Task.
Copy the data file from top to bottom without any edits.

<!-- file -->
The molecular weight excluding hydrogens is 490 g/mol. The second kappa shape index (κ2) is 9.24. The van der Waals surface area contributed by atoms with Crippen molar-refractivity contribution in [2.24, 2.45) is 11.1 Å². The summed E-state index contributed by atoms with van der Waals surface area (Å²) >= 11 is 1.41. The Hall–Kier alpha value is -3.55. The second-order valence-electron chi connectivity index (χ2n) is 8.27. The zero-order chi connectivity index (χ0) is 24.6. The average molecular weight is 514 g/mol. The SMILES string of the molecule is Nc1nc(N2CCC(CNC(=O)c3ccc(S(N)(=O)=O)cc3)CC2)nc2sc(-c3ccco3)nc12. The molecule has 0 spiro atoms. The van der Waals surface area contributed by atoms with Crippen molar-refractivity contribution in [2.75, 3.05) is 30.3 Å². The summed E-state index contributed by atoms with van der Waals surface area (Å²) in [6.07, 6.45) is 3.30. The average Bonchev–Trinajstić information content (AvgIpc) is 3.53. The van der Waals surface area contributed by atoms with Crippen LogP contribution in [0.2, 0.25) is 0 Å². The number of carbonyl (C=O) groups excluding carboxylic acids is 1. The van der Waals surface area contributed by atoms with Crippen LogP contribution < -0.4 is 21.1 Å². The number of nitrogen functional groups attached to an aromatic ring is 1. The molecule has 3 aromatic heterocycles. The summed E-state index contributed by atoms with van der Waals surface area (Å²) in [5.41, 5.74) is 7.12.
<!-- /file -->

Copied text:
The molecular weight excluding hydrogens is 490 g/mol. The second kappa shape index (κ2) is 9.24. The van der Waals surface area contributed by atoms with Crippen molar-refractivity contribution in [2.24, 2.45) is 11.1 Å². The summed E-state index contributed by atoms with van der Waals surface area (Å²) >= 11 is 1.41. The Hall–Kier alpha value is -3.55. The second-order valence-electron chi connectivity index (χ2n) is 8.27. The zero-order chi connectivity index (χ0) is 24.6. The average molecular weight is 514 g/mol. The SMILES string of the molecule is Nc1nc(N2CCC(CNC(=O)c3ccc(S(N)(=O)=O)cc3)CC2)nc2sc(-c3ccco3)nc12. The molecule has 0 spiro atoms. The van der Waals surface area contributed by atoms with Crippen molar-refractivity contribution in [2.75, 3.05) is 30.3 Å². The summed E-state index contributed by atoms with van der Waals surface area (Å²) in [6.07, 6.45) is 3.30. The average Bonchev–Trinajstić information content (AvgIpc) is 3.53. The van der Waals surface area contributed by atoms with Crippen LogP contribution in [0.2, 0.25) is 0 Å². The number of carbonyl (C=O) groups excluding carboxylic acids is 1. The van der Waals surface area contributed by atoms with Crippen LogP contribution < -0.4 is 21.1 Å². The number of nitrogen functional groups attached to an aromatic ring is 1. The molecule has 3 aromatic heterocycles. The summed E-state index contributed by atoms with van der Waals surface area (Å²) in [5.41, 5.74) is 7.12.